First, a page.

Animals are just animals, but humans get along with some of them better than others. If you've got a lawn, you might not love gophers, fire ants or the neighborhood dog that escapes his yard and digs up yours. You also probably hate the fall armyworm (Spodoptera frugiperda), because what they love is grass.
Armyworms Are Super Spreaders
The fall armyworm is a moth native to the tropical and subtropical regions of the United States and Mexico. Neither the larvae nor moth can survive winter temperatures in the latitudes of the U.S. above Florida, Texas and Mexico, but each year when they start to hatch in the southern states, they begin their migration north.
"They continue to go through several generations in southern Florida in the east and in Texas and Mexico in the central and west," says Shimat V. Joseph, a turf scientist and entomologist in the College of Agricultural and Environmental Sciences at the University of Georgia, in an email. "They are dispersed incrementally in the spring and early summer to the entire northern U.S. via air currents. In Georgia, we usually start seeing them as a problem in turfgrass beginning late July, but this year, we have seen high populations beginning late June."
Some years they get farther than others. In the late summer of 2021, the moths traveled on storm airflows all the way to Ohio, Pennsylvania and even Canada — some accounts clocked them traveling 500 miles (805 kilometers) in 24 hours.
According to Joseph, it's difficult to pinpoint a single reason for why some years produce huge fall armyworm booms. He says it's likely the result of a combination of factors, such as availability of food resources, early hatching and just the right weather conditions.
"They like warm temperatures and humid conditions," says Joseph. "[In 2021], we have all that. Some growers have complained that some common insecticides used against fall armyworms are not effective this year. This suggests the buildup of some resistant populations, but I didn't verify that personally."
Armyworm Life Cycle
The life cycle of the fall armyworm includes egg, larvae (caterpillars), pupae and adult. Eggs are laid in clusters of around 50-200 eggs per cluster, and you can see them on light-colored structures like porches, barns and fenceposts, and on trees and shrubs around the yard. In summer, they can undergo a single generation — from egg to moth — within a month, and eggs hatch within 48 hours — which, of course, means the earlier in the season they hatch, the larger the population in late summer and fall.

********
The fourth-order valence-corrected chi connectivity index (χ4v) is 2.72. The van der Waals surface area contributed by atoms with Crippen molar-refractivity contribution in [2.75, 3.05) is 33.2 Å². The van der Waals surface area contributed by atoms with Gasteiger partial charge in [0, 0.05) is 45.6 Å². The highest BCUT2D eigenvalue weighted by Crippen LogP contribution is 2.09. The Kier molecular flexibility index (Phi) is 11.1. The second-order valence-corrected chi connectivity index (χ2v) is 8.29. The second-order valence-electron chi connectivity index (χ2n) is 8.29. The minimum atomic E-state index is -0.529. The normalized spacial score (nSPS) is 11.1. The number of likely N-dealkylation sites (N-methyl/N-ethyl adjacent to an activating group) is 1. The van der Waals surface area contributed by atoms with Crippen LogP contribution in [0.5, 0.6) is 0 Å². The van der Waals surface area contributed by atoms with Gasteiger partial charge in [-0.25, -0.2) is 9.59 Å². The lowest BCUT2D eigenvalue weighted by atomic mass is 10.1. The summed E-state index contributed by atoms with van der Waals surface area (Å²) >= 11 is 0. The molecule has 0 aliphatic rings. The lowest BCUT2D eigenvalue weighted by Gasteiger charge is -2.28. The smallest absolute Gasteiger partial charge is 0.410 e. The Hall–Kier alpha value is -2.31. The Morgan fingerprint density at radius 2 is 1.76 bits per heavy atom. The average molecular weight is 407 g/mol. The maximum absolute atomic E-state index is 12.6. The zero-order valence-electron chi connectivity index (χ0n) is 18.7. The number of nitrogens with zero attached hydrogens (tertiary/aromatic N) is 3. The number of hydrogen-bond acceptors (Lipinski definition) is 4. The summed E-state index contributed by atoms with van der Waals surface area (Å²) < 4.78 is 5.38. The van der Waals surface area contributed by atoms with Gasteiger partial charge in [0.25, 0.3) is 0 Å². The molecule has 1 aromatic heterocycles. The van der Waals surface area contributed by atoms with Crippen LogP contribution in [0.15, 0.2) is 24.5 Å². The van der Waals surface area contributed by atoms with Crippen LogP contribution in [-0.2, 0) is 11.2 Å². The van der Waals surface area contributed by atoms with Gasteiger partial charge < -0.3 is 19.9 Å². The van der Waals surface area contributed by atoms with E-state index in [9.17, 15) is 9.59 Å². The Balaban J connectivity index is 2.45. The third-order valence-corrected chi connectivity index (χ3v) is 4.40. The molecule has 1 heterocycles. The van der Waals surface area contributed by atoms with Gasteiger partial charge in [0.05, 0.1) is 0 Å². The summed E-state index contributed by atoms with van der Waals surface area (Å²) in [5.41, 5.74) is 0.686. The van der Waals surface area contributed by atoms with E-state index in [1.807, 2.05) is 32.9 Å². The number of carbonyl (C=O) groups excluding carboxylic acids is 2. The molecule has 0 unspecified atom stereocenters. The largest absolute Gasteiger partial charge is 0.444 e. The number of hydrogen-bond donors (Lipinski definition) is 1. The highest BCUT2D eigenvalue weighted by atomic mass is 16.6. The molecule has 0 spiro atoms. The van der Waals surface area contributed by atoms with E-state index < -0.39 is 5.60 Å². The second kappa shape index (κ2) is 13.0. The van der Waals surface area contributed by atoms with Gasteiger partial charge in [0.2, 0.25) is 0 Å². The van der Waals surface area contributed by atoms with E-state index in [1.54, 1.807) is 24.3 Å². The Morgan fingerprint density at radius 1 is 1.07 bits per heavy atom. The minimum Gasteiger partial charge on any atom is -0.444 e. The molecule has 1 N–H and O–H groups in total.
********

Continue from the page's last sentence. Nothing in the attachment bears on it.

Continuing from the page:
Although the gray and tan caterpillars start out small, they munch more and more grass as they grow, until they top out at around 1.5 inches (3.8 centimeters) long. An armyworm can be identified by a white, upside-down Y on its face.
The Fall Armyworm Threat
Ask anybody who's really into their lawn, and they'll tell you fall armyworms are bad news.
"They extensively feed on leaf blades and stems of bermudagrass," says Joseph. "Of course, they prefer some grass species over others if given a choice, with the larger caterpillars feeding more aggressively than the young caterpillars. It is all about numbers. If the infestation is severe, we are talking about hundreds of caterpillars. They can make the lawn from green to brown within two days. Usually, the bermudagrass recovers within 3 to 4 weeks if sufficient irrigation and nutrients are provided."
Unlike some moth and butterfly larvae that only feed on one species of host, the fall armyworm feeds on over 100 different plants, most of which are grasses like corn, wheat, rice and sorghum, but also crops like alfalfa, beets, tomatoes, potatoes and soybeans. During a large outbreak, they can do an immense amount of damage in just a few days — in 2021, the U.S. Environmental Protection Agency approved the special use of a normally restricted herbicide to control fall armyworms in rice fields because the damage was so great.
What Homeowners Can Do
Since fall armyworms can decimate a lawn in just a few days, if you enjoy your lush green sod, it's a good idea to keep your eye out for them.
"First, have a plan to monitor the pest," says Joseph. "Scouting for egg masses on the structures around the lawn is a good strategy for homeowners. They also lay eggs on the trees and shrubs. The lawn may appear ragged and leaves completely stripped because of caterpillar feeding. Pouring soapy water on the suspected turfgrass spot will bring the worms to the surface. Older larvae are easier to find than younger ones. Insecticide applications might be necessary if the population is large. Contact local university agents for insecticide recommendations."
In most cases, the long-term health of grass is usually not affected, and the grass will recover eventually with proper care. However, after a severe case of armyworms that were not treated early enough, you may need to resod or reseed to repair the damage.